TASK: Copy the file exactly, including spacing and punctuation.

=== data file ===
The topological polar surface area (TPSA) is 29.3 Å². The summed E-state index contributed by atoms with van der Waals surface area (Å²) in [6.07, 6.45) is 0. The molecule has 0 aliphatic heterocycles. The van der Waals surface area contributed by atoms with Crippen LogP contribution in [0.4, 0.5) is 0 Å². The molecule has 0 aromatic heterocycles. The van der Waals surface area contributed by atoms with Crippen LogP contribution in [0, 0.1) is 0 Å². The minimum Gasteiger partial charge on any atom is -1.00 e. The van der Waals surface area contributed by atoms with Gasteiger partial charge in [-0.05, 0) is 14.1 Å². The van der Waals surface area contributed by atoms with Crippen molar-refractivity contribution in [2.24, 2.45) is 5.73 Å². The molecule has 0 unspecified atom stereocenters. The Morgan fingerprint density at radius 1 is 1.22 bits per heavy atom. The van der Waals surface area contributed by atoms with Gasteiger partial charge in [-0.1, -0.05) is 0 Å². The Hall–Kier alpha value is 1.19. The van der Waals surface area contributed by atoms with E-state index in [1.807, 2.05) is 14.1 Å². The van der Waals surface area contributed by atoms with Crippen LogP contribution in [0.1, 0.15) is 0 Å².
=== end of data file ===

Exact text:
The topological polar surface area (TPSA) is 29.3 Å². The summed E-state index contributed by atoms with van der Waals surface area (Å²) in [6.07, 6.45) is 0. The molecule has 0 aliphatic heterocycles. The van der Waals surface area contributed by atoms with Crippen LogP contribution in [0.4, 0.5) is 0 Å². The molecule has 0 aromatic heterocycles. The van der Waals surface area contributed by atoms with Crippen LogP contribution in [0, 0.1) is 0 Å². The minimum Gasteiger partial charge on any atom is -1.00 e. The van der Waals surface area contributed by atoms with Gasteiger partial charge in [-0.05, 0) is 14.1 Å². The van der Waals surface area contributed by atoms with Crippen molar-refractivity contribution in [2.24, 2.45) is 5.73 Å². The molecule has 0 unspecified atom stereocenters. The Morgan fingerprint density at radius 1 is 1.22 bits per heavy atom. The van der Waals surface area contributed by atoms with Gasteiger partial charge in [-0.1, -0.05) is 0 Å². The Hall–Kier alpha value is 1.19. The van der Waals surface area contributed by atoms with E-state index in [1.807, 2.05) is 14.1 Å². The van der Waals surface area contributed by atoms with Crippen LogP contribution in [0.1, 0.15) is 0 Å².